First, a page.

There and Back Again
All characters belong to J. K. Rowling.
AN: This is the sequel to 'Pack Clouds Away' and 'The Land of Might-Have-Been.' For this story to make sense, it is recommended the previous two are read first.
I am writing to inform you that I have recently finished my reading of Emma. I feel bound to say this was a blip in an otherwise compelling run of reads.
With regard to the title character, I have possibly never felt less personal attachment or investment. I can honestly say nothing about her circumstances or personality resonated one iota with me. I know you shall bridle and protest that one does not necessarily have to identify with a character to enjoy a story, but, in this instance, I can only say that the primary feeling invoked within me was contempt.
You have presented me with such novels of a bygone age before—novels which, invariably, follow the fortunes of some young woman, but I was not prepared for reading of a woman with such an idle and pointless existence. In fact, the majority of characters were idle; the mere thought of living in such a way makes me shudder.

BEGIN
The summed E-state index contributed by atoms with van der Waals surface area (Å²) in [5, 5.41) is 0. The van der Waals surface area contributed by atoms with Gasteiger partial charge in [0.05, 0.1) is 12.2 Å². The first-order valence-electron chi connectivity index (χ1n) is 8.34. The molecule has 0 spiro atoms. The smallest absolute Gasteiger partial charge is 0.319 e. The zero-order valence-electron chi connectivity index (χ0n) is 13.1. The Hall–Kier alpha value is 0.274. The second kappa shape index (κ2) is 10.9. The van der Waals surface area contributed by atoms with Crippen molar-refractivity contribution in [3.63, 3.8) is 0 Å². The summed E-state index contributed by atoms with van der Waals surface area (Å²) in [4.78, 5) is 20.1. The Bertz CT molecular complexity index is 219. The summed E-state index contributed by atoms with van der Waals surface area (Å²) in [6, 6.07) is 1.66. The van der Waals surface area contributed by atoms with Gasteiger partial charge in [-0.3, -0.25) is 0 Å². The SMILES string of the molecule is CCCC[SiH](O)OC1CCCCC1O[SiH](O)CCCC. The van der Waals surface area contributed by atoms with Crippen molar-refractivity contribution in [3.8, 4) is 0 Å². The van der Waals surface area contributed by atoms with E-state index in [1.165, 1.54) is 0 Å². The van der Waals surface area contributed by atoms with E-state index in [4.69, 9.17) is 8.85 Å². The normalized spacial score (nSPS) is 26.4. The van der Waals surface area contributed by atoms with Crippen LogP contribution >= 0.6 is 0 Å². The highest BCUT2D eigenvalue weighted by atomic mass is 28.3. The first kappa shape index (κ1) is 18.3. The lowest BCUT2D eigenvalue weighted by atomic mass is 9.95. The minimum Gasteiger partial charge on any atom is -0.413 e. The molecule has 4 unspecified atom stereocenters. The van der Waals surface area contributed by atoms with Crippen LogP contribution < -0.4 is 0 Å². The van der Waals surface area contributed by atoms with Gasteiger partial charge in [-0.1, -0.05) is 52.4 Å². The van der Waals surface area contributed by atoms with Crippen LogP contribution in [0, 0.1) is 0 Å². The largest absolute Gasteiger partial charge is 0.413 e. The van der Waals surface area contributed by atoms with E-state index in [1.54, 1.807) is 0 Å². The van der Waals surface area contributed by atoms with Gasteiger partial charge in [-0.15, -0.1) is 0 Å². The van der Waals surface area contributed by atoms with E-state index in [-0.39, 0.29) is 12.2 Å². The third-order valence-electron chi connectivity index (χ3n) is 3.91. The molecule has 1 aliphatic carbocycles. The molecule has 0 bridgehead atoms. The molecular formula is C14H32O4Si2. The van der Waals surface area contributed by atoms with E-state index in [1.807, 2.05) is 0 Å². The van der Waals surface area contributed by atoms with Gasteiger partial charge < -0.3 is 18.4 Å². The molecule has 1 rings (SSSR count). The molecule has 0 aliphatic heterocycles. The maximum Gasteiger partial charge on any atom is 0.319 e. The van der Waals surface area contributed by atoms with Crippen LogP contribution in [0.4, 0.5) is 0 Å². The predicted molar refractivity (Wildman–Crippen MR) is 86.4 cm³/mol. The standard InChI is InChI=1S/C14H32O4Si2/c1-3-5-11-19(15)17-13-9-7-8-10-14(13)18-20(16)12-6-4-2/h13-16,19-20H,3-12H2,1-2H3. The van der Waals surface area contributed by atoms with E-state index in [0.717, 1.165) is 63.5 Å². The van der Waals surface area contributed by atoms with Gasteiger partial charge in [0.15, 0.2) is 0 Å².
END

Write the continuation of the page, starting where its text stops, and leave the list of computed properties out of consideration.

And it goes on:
The plot, I am sorry to say, was painfully predictable—silly, ignorant, self-absorbed girl has an epiphany when she realises her favourite toy (I.e. Mr Knightley) might be taken away from her. How that man could have come to feel any sort of tendresse for such a childish woman, I simply cannot fathom.
The only congratulation I can make is on the author entirely capturing Filius in the character of Mr Woodhouse.
On the whole, I won't give it a Troll, but I won't give it an Acceptable, either.
I had to read your letter several times as, at first, I had trouble believing the words in front of me. Your complete dismissal (I won't call it a critique) of the story was, in my opinion, entirely unwarranted.
Certainly, Emma is a young and silly girl, but that is not her fault—she has been sheltered too much by those around her. Her situation with regard to her wealth, and, by extension, her social standing, of course seems to us in this day and age very idle and privileged, but that is no real basis for contempt, is it?
It is my opinion that she learns humility in the end—the change in her character is one of the most rewarding themes of the story.
As for Mr Knightley, well, I am sure you do not want a lengthy discourse on my feelings on that matter, but should you ever find yourself in want of one, I'd be happy to supply it.
I would, however, just like to make sure that you recognise the crime you have committed in bashing one of the most well-regarded authors in the whole of English literature!
So, on behalf of Jane Austen, I would like to sincerely apologise for the fact that Emma was not outed as a double-agent, that there were not more twists than a spiral staircase, and that there was no gruesome murder before the conclusion of the plot!
AN: The title 'There and Back Again,' is also the sub-title of 'The Hobbit,' by J. R. R. Tolkien.